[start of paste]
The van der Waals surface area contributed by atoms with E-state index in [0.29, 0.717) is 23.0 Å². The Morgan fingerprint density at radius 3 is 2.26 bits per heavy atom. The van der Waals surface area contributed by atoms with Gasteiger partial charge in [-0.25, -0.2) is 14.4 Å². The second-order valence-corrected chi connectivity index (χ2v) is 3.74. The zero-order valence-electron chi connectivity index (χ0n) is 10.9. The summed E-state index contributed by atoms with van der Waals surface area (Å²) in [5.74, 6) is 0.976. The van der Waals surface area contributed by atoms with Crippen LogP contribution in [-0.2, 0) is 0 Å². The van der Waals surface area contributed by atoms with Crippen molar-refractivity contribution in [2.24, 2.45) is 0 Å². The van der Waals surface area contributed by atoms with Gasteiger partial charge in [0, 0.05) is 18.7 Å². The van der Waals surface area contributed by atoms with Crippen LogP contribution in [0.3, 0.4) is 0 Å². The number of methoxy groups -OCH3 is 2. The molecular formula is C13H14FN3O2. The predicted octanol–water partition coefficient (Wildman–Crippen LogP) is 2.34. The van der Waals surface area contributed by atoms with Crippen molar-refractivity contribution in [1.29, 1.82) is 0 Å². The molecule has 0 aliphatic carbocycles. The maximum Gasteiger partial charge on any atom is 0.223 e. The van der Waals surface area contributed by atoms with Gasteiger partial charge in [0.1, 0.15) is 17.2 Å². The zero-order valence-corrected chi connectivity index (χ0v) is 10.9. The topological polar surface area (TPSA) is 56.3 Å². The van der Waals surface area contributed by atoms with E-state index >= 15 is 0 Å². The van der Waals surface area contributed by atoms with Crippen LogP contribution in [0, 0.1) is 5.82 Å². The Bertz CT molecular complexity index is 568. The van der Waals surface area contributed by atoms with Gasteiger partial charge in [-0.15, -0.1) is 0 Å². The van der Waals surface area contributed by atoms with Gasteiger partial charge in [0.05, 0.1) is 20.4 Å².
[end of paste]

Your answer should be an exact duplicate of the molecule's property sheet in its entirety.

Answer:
The van der Waals surface area contributed by atoms with E-state index in [0.29, 0.717) is 23.0 Å². The Morgan fingerprint density at radius 3 is 2.26 bits per heavy atom. The van der Waals surface area contributed by atoms with Gasteiger partial charge in [-0.25, -0.2) is 14.4 Å². The second-order valence-corrected chi connectivity index (χ2v) is 3.74. The zero-order valence-electron chi connectivity index (χ0n) is 10.9. The summed E-state index contributed by atoms with van der Waals surface area (Å²) in [5.74, 6) is 0.976. The van der Waals surface area contributed by atoms with Crippen LogP contribution in [-0.2, 0) is 0 Å². The van der Waals surface area contributed by atoms with Crippen molar-refractivity contribution in [2.24, 2.45) is 0 Å². The van der Waals surface area contributed by atoms with Gasteiger partial charge in [0, 0.05) is 18.7 Å². The van der Waals surface area contributed by atoms with Crippen LogP contribution in [0.3, 0.4) is 0 Å². The number of methoxy groups -OCH3 is 2. The molecular formula is C13H14FN3O2. The predicted octanol–water partition coefficient (Wildman–Crippen LogP) is 2.34. The van der Waals surface area contributed by atoms with Crippen molar-refractivity contribution in [1.29, 1.82) is 0 Å². The molecule has 0 aliphatic carbocycles. The maximum Gasteiger partial charge on any atom is 0.223 e. The van der Waals surface area contributed by atoms with Gasteiger partial charge in [0.1, 0.15) is 17.2 Å². The zero-order valence-corrected chi connectivity index (χ0v) is 10.9. The topological polar surface area (TPSA) is 56.3 Å². The van der Waals surface area contributed by atoms with E-state index >= 15 is 0 Å². The van der Waals surface area contributed by atoms with Crippen LogP contribution in [0, 0.1) is 5.82 Å². The Bertz CT molecular complexity index is 568. The van der Waals surface area contributed by atoms with Gasteiger partial charge in [-0.15, -0.1) is 0 Å². The van der Waals surface area contributed by atoms with Gasteiger partial charge in [0.05, 0.1) is 20.4 Å².